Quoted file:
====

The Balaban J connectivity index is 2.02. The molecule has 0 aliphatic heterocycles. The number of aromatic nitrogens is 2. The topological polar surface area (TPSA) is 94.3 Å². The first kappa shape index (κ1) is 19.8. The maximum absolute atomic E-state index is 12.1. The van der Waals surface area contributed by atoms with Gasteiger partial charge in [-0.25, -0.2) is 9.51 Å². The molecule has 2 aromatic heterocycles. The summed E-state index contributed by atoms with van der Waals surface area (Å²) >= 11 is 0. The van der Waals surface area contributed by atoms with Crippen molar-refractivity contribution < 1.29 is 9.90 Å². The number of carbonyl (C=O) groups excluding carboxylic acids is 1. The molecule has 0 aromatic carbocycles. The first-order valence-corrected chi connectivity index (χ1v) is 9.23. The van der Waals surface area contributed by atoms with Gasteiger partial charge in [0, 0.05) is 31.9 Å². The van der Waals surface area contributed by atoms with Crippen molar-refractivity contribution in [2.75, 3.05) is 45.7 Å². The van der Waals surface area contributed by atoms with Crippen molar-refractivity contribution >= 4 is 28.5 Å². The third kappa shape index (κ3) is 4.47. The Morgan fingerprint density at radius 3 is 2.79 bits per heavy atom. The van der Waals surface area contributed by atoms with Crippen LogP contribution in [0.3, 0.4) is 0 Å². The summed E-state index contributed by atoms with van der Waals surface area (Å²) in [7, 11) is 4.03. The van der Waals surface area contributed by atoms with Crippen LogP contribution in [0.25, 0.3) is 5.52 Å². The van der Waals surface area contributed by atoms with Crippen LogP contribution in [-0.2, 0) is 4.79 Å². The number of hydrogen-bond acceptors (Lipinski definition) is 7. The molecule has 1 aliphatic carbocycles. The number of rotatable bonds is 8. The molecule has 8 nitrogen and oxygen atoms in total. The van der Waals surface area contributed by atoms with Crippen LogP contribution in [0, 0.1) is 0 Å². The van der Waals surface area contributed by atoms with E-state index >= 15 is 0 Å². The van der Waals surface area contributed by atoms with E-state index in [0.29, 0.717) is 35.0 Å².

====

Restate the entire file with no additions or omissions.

The Balaban J connectivity index is 2.02. The molecule has 0 aliphatic heterocycles. The number of aromatic nitrogens is 2. The topological polar surface area (TPSA) is 94.3 Å². The first kappa shape index (κ1) is 19.8. The maximum absolute atomic E-state index is 12.1. The van der Waals surface area contributed by atoms with Gasteiger partial charge in [-0.25, -0.2) is 9.51 Å². The molecule has 2 aromatic heterocycles. The summed E-state index contributed by atoms with van der Waals surface area (Å²) >= 11 is 0. The van der Waals surface area contributed by atoms with Crippen molar-refractivity contribution < 1.29 is 9.90 Å². The number of carbonyl (C=O) groups excluding carboxylic acids is 1. The molecule has 0 aromatic carbocycles. The first-order valence-corrected chi connectivity index (χ1v) is 9.23. The van der Waals surface area contributed by atoms with Gasteiger partial charge in [0, 0.05) is 31.9 Å². The van der Waals surface area contributed by atoms with Crippen molar-refractivity contribution in [2.75, 3.05) is 45.7 Å². The van der Waals surface area contributed by atoms with Crippen molar-refractivity contribution >= 4 is 28.5 Å². The third kappa shape index (κ3) is 4.47. The Morgan fingerprint density at radius 3 is 2.79 bits per heavy atom. The van der Waals surface area contributed by atoms with Crippen LogP contribution in [0.3, 0.4) is 0 Å². The summed E-state index contributed by atoms with van der Waals surface area (Å²) in [7, 11) is 4.03. The van der Waals surface area contributed by atoms with Crippen LogP contribution in [0.25, 0.3) is 5.52 Å². The van der Waals surface area contributed by atoms with Crippen LogP contribution in [-0.2, 0) is 4.79 Å². The number of hydrogen-bond acceptors (Lipinski definition) is 7. The molecule has 1 aliphatic carbocycles. The number of rotatable bonds is 8. The molecule has 8 nitrogen and oxygen atoms in total. The van der Waals surface area contributed by atoms with Crippen LogP contribution in [0, 0.1) is 0 Å². The van der Waals surface area contributed by atoms with E-state index >= 15 is 0 Å². The van der Waals surface area contributed by atoms with E-state index in [0.29, 0.717) is 35.0 Å².